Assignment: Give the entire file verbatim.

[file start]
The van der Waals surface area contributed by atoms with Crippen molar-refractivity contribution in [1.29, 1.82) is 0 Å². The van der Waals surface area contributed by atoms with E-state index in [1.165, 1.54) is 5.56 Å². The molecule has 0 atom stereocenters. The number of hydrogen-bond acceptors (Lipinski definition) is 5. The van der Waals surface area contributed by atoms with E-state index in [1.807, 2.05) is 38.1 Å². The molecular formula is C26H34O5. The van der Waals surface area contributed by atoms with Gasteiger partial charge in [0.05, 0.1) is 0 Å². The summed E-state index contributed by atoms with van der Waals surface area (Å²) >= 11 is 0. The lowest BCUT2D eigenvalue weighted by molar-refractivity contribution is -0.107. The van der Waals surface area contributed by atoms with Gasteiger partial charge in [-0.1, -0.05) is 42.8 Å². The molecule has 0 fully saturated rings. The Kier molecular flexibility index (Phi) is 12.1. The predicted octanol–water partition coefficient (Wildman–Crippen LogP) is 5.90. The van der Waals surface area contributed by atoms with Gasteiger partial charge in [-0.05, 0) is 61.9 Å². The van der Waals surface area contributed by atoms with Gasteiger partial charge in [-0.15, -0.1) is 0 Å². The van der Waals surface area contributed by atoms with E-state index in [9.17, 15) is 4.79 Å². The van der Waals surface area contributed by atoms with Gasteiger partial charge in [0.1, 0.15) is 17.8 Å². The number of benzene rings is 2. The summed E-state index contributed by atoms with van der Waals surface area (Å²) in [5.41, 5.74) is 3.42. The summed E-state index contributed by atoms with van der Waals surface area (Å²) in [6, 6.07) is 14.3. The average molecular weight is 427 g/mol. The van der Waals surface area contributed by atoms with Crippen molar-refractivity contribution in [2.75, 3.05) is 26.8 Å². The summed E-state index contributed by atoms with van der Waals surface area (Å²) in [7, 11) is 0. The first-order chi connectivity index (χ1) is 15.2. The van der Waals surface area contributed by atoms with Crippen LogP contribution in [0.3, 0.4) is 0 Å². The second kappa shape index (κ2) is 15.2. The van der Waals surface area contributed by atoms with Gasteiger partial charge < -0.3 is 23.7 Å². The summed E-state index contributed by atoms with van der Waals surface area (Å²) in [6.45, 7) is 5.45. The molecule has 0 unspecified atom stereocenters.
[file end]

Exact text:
The van der Waals surface area contributed by atoms with Crippen molar-refractivity contribution in [1.29, 1.82) is 0 Å². The van der Waals surface area contributed by atoms with E-state index in [1.165, 1.54) is 5.56 Å². The molecule has 0 atom stereocenters. The number of hydrogen-bond acceptors (Lipinski definition) is 5. The van der Waals surface area contributed by atoms with E-state index in [1.807, 2.05) is 38.1 Å². The molecular formula is C26H34O5. The van der Waals surface area contributed by atoms with Gasteiger partial charge in [0.05, 0.1) is 0 Å². The summed E-state index contributed by atoms with van der Waals surface area (Å²) >= 11 is 0. The lowest BCUT2D eigenvalue weighted by molar-refractivity contribution is -0.107. The van der Waals surface area contributed by atoms with Gasteiger partial charge in [-0.1, -0.05) is 42.8 Å². The molecule has 0 fully saturated rings. The Kier molecular flexibility index (Phi) is 12.1. The predicted octanol–water partition coefficient (Wildman–Crippen LogP) is 5.90. The van der Waals surface area contributed by atoms with Gasteiger partial charge in [-0.05, 0) is 61.9 Å². The van der Waals surface area contributed by atoms with Gasteiger partial charge in [-0.15, -0.1) is 0 Å². The van der Waals surface area contributed by atoms with E-state index in [9.17, 15) is 4.79 Å². The van der Waals surface area contributed by atoms with Gasteiger partial charge in [0.1, 0.15) is 17.8 Å². The number of benzene rings is 2. The summed E-state index contributed by atoms with van der Waals surface area (Å²) in [5.41, 5.74) is 3.42. The summed E-state index contributed by atoms with van der Waals surface area (Å²) in [6, 6.07) is 14.3. The average molecular weight is 427 g/mol. The van der Waals surface area contributed by atoms with Crippen molar-refractivity contribution in [2.75, 3.05) is 26.8 Å². The summed E-state index contributed by atoms with van der Waals surface area (Å²) in [7, 11) is 0. The first-order chi connectivity index (χ1) is 15.2. The van der Waals surface area contributed by atoms with Crippen LogP contribution in [0.3, 0.4) is 0 Å². The second kappa shape index (κ2) is 15.2. The van der Waals surface area contributed by atoms with Gasteiger partial charge < -0.3 is 23.7 Å². The summed E-state index contributed by atoms with van der Waals surface area (Å²) in [6.45, 7) is 5.45. The molecule has 0 unspecified atom stereocenters.